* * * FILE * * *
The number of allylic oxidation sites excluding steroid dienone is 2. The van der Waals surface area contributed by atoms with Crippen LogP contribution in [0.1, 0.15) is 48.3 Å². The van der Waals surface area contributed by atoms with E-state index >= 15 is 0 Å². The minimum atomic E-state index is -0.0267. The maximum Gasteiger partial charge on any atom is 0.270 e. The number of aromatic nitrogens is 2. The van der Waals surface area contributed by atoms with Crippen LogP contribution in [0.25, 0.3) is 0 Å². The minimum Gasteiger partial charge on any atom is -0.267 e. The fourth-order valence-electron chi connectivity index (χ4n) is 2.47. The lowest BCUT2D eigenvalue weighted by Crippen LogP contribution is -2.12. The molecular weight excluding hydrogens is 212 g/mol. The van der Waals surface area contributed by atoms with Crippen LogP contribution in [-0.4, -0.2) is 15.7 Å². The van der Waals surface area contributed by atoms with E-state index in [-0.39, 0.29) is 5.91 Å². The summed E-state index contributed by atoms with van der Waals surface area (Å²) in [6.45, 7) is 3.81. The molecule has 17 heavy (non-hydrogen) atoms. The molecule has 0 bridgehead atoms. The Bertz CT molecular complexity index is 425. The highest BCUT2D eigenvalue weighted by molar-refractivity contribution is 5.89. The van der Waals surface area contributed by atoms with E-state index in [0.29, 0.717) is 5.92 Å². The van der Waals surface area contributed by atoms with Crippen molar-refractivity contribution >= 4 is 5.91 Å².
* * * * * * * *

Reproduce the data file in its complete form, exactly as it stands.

The number of allylic oxidation sites excluding steroid dienone is 2. The van der Waals surface area contributed by atoms with Crippen LogP contribution in [0.1, 0.15) is 48.3 Å². The van der Waals surface area contributed by atoms with E-state index >= 15 is 0 Å². The minimum atomic E-state index is -0.0267. The maximum Gasteiger partial charge on any atom is 0.270 e. The number of aromatic nitrogens is 2. The van der Waals surface area contributed by atoms with Crippen LogP contribution in [0.25, 0.3) is 0 Å². The minimum Gasteiger partial charge on any atom is -0.267 e. The fourth-order valence-electron chi connectivity index (χ4n) is 2.47. The lowest BCUT2D eigenvalue weighted by Crippen LogP contribution is -2.12. The molecular weight excluding hydrogens is 212 g/mol. The van der Waals surface area contributed by atoms with Crippen LogP contribution in [-0.4, -0.2) is 15.7 Å². The van der Waals surface area contributed by atoms with E-state index in [-0.39, 0.29) is 5.91 Å². The summed E-state index contributed by atoms with van der Waals surface area (Å²) in [6.45, 7) is 3.81. The molecule has 17 heavy (non-hydrogen) atoms. The molecule has 0 bridgehead atoms. The Bertz CT molecular complexity index is 425. The highest BCUT2D eigenvalue weighted by molar-refractivity contribution is 5.89. The van der Waals surface area contributed by atoms with E-state index in [0.29, 0.717) is 5.92 Å². The van der Waals surface area contributed by atoms with Crippen molar-refractivity contribution >= 4 is 5.91 Å².